On banks ... there are ATMs along the way at Saugues, Aumont-Aubrac, Nasbinals and other places ... but for nine or ten days of walking you might find it easier to carry cash 💶💶💶 and, yes, cash is 👑 on the Le Puy route ...

Plenty of opportunities to refill, esp. at cemetries, but they are not always obvious. You can also ask to have your bidon [re]filled at buvettes or cafés along the way. Tap water at cemetries is generally potable. Non-potable water is labelled as such.
 
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lt56ny

Veteran Member
Time of past OR future Camino
10/22 Aragones/Frances
Speak for yourself, John. I could barely manage 3 kph, and found I was absolutely knackered at 15-18 km/day. It all depends on individual strength, fitness, and pack weight.
I have walked the Le-Puy to SJPP camino twice, including the first day to Saint-Privat-d'Allier on each occasion. The 24 km is not as hard as is generally believed. At an average speed of only 4 kph (and that is generally a bit slow for most people) it will take only 6 hours actual walking.
Here is a perfect example of why trying to get a correct answer on the difficulty of a section or even a full camino is next to impossible to answer accurately. I found the first part of the Le Puy Camino really hard. I met others who said that is wasn't as hard as people make it out to be. I walked the Norte and found the first half really hard and friends who switched over to the Primitivo said it was way harder and the Norte was not bad at all. Both are fantastic. But when it comes to difficulty you really don't know until you go. I would say that you should err on the side of caution. Going shorter distances early for someone who is not sure is a much better way to insure your physical health and spiritual enjoyment. Less is certainly more until you are sure.
 
Time of past OR future Camino
Le Puy route 2014; Le Puy route continuation 2016; Le Puy route 2017; Le Puy route 2019 [incl. Célé]
Here is a perfect example of why trying to get a correct answer on the difficulty of a section or even a full camino is next to impossible to answer accurately. I found the first part of the Le Puy Camino really hard. I met others who said that is wasn't as hard as people make it out to be. I walked the Norte and found the first half really hard and friends who switched over to the Primitivo said it was way harder and the Norte was not bad at all. Both are fantastic. But when it comes to difficulty you really don't know until you go. I would say that you should err on the side of caution. Going shorter distances early for someone who is not sure is a much better way to insure your physical health and spiritual enjoyment. Less is certainly more until you are sure.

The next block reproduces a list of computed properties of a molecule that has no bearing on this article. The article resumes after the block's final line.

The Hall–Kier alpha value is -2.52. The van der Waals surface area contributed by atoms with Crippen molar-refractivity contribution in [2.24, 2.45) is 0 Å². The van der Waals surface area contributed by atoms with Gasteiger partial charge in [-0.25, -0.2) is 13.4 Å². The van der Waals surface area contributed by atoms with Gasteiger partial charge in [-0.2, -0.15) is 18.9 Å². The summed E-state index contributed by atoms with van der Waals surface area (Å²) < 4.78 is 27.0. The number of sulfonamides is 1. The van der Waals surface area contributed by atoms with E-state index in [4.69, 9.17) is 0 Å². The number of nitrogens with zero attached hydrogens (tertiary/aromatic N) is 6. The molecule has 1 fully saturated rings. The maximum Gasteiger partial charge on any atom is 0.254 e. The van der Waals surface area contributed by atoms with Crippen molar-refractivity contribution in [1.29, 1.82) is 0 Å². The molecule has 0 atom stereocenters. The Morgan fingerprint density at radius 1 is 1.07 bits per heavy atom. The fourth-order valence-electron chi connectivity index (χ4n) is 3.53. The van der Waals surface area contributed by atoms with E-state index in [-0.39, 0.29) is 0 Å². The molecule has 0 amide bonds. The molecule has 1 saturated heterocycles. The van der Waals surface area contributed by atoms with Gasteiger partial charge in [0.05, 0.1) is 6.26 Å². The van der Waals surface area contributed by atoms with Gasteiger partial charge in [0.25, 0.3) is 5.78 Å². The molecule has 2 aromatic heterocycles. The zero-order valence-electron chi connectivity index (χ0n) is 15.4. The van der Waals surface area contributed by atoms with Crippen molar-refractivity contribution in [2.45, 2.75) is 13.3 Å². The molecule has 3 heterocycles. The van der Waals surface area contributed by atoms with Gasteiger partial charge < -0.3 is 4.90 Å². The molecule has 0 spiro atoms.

absolutely agree with every word It56ny👌
 

mark connolly

Active Member
Time of past OR future Camino
sept 2016 CF
sept 2017 Lourdes to SJPDP via Piemonte
SJPDP to SDC via CF
2019 CF (God willing)
Couple of things to keep in mind:

Bring a phone that way you may be able to contact gites, campgrounds, etc.

Bring the Miam Dodo guide or any guide because you may either chose to stay at gite or be forced to.

Some campgrounds are listed in the Miam guide but not many

I am under the impression that the gites and campgrounds listed in Miam Dodo are advertised, meaning

that they have to pay and not all campgrounds/gites are listed.

The Maim guide also lists the tourist office in them, which maybe you best info on where stay, camp and

eat, etc. They can call for you to make reservations.

As far as the first leg, It was a bit hard, but not too bad.

Its the third leg that I would be concerned about. Leaving Sauges, it is 20 miles to the next stage.

This is assuming that you are following the Miam guide, which obviously you are not, but the point is you
are going to have to camp along the way, if you do not want to go the full 20 miles.

A good blog to read is Davey Boyd's he free/wild camped mostly along the way:


FYI, I never camped, etc. But if you meet people along the way who are camping, obviously you can ask

them for advice.

Bottom line: get the guidebook, bring a phone, ask for assistance at the tourist offices and other

pilgrims/campers, etc., and you will be fine.

Good luck and Bon Chemin.

Mark
 

John Holland

Member
Time of past OR future Camino
2016
It59ny is absolutely correct. All views given here are personal, including mine. I can only speak for myself. All comments should be taken only as a guide. Nothing more.
 

Pafayac

On the way...
Time of past OR future Camino
2021: Le Puy-Cahors. 2022: Cahors-Puente La Reina.
3) How much water do you all carry? I have read that many carry only a liter, but does that mean there are places to refill often?
Yes there are many places to refill.
In France, in every graveyard, you can find potable water. 1 liter is sufficient to walk from Le Puy to Roncevalles (I did it with a 1 liter water bag).